The anticipated impact of the infrastructure changes is being measured prior to the event, generally based on the last reference period prior to the changes. For most annual series, this impact will be presented as a series break in the publication, with information provided on the size of the break (this is referred to as 'bridging'). For most subannual series, the historical series will be adjusted so that all estimates appear consistent, i.e. making the movement estimates as continuous as possible without abrupt breaks at level between the last estimate compiled on the old basis and the first estimate on the new basis (this is referred to as 'backcasting').
The measurement of the impact may not take place at the finest level of detail within a publication. Series published at a finer level than that at which measurement takes place may be adversely affected by having an impact pro-rated from a higher level.
The changes to the infrastructure will also decrease the quality of movement estimates between the last estimate compiled on the old basis and the first estimate compiled on the new basis, particularly for subannual series, although the ABS will do all it can to minimise the decrease in quality (either by increasing sample sizes for the period of introduction or phasing in some aspects of the change). The decrease in quality could be particularly severe for series at a detailed level. Following the period of implementation, the quality of movement estimates will be restored or improved.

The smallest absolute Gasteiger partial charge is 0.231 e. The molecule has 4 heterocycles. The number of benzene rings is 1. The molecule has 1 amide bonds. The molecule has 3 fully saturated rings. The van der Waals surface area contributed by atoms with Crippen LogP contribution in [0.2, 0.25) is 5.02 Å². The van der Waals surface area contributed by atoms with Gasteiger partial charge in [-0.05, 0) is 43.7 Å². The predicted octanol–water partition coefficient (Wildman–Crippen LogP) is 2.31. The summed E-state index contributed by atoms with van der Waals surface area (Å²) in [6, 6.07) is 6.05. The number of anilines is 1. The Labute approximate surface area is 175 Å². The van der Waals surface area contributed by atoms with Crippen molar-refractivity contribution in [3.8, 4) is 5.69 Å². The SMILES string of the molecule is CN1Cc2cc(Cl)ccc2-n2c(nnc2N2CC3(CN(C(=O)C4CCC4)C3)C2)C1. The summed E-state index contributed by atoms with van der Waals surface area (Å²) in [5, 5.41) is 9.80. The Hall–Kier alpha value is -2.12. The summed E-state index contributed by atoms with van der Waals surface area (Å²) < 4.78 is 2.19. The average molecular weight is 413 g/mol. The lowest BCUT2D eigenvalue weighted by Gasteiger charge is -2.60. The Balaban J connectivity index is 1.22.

Periods for which the quality of subannual movements are affected are set out in the table. This table also shows details of the timing of the measurement, introduction of the impacts and the treatment for the series.
For more details of the issues covered in this article, please consult the publication Information Paper: Improvements in ABS Economic Statistics [Arising from The New Tax System] (Cat. no. 1372.0) or contact Mr Paul Mahoney on Canberra 02 6252 5505, mobile 0418 445 266, fax 02 6252 7511, or email firstname.lastname@example.org